“That bullet scrambled up your brain, boy. Ole Bobby Lee slinked off last night with his tail ’tween his legs. We whupped him good.” The Yankee soldier spat into the grass. “Get this dumb nigger outta here. He’s contraband.”
Half a dozen men now clustered about Jeb. His wound was cleaned and bandaged, and he was eased onto a stretcher sticky with blood. As he was lifted he saw that they all wore Union blue. They smelled of sweat and blood and newly turned earth. The pain again radiated from his head down through his body.
The physical pain was less severe; already endurable. It was his mind that concerned him. He knew he had been a teacher, history, of course, but where? His name was Jeb; Jeb what? He could remember teaching history, and remembered exhorting his students not to just study history but to live it. He’d had a theory; yes, a theory, that you could will yourself back into history; and he had done it.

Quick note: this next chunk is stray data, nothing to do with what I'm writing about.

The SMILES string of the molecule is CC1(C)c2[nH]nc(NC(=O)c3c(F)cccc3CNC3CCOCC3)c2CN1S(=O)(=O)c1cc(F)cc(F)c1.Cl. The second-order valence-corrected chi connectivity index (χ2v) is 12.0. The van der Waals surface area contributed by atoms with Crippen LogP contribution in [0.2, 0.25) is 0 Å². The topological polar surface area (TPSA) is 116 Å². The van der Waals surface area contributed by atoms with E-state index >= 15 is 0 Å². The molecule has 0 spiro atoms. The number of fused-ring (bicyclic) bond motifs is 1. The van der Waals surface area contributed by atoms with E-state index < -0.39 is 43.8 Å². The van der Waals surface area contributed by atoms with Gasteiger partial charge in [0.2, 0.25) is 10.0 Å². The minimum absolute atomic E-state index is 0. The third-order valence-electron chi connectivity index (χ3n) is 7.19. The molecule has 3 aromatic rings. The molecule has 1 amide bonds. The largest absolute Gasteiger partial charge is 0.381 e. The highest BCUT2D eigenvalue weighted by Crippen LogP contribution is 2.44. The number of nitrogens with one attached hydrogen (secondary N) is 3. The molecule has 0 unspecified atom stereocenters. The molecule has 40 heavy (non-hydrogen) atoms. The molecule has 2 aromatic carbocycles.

The true implications of what he had achieved struck him like a body blow. He had been present at the climactic event of the Battle of Gettysburg. The painful scalp told him he had been a participant, and, as he thought of this the tears began to flow. He had interfered and changed the course of history, and he was now firmly trapped in the results of his interference. He would never meet his wife. She would be born years after he was dead. His children would never be born at all.